Here is the deal. We need to spend this amount of effort on seemingly little things. These little details to add up to present a culture that is less accepting and tolerant. By spending the effort now on these little details, we make it a little better. We will spend less effort in the future. Eventually we can create a safe space for a wealth of people.

    This line does indeed need to be removed. It paints a subtle, but potent image of programming as a male field. This hinders diversity by discouraging non-male individuals. It does so by something called the stereotype threat, which is a very real concern in the tech space, especially education. Considering this web site is to attract new programmers to a fundamental tool, this is the perfect place to make some changes and set a precedent.


    One of the strange notions is that, depending on the age of your father, it is extremely likely that at some time in their life, the programming world was considered a women’s field. More likely still that it had a wealth of women. Not a majority, since the peak is around 42% in the late 80s. However, we currently paint a world where men are the only people interested, that men created everything throughout time, and where a prominent gender assumption exists. We marginalize the efforts of women who very much created the programming field. So. Yes, we should eliminate such assumptions. And, no, we should not let it slide because it is a ‘minor’ offense.

    I want my non-male students to not feel compelled to ask me questions in private. I want them to feel comfortable learning. I want there to be more of them taking the class not just because they are required to do so. I want them to be able to look up material online and not have to read many gendered pronouns in tech articles and documentation nor in general see any remarks that imply a relation between gender and a programming tool.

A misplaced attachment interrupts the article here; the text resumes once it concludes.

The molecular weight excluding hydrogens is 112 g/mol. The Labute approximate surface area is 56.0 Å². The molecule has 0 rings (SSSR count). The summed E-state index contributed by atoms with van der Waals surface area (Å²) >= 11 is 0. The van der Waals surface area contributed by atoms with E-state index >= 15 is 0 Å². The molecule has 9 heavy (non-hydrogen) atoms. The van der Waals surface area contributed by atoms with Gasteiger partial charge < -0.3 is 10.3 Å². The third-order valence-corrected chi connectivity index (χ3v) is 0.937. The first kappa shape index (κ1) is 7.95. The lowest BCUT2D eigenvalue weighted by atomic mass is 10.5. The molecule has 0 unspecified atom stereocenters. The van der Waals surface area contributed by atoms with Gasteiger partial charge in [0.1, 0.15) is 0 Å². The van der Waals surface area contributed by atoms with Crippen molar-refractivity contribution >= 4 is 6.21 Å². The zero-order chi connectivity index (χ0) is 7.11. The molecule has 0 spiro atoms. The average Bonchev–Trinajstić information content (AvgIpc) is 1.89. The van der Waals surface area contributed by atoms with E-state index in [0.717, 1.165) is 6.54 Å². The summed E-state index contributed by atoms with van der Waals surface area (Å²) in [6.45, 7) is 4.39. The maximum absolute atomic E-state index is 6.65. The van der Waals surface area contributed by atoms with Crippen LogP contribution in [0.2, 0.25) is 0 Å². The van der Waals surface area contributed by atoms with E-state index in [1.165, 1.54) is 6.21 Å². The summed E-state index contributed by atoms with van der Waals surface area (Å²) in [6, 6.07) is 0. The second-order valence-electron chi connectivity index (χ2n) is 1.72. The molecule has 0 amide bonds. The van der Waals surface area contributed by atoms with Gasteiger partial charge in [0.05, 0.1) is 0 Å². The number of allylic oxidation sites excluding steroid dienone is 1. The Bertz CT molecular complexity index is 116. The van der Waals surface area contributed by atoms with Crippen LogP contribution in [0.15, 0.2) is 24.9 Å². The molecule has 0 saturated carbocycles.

Please, understand that this is about the dismissal of an entire gender (actually, many genders.)

  • davewilkinsonii

    Don’t you hate it when it doesn’t post for a couple of hours so you rewrite everything? And then that posts immediately??? My apologies. I like my second comment better. Can you delete the first? 😛

  • steveklabnik

    Hi there. I originally submitted the patch.

    I do not think that the line is sexist. I do think that it reinforces traditional gender roles and norms, one of which is that women are not programmers.

    This also has zero to do with ‘offense,’ and everything to do with not automatically assuming that any random programmer is male. Adding a gendered comment here adds absolutely nothing, while subtly reinforcing that ‘programming is for boys.’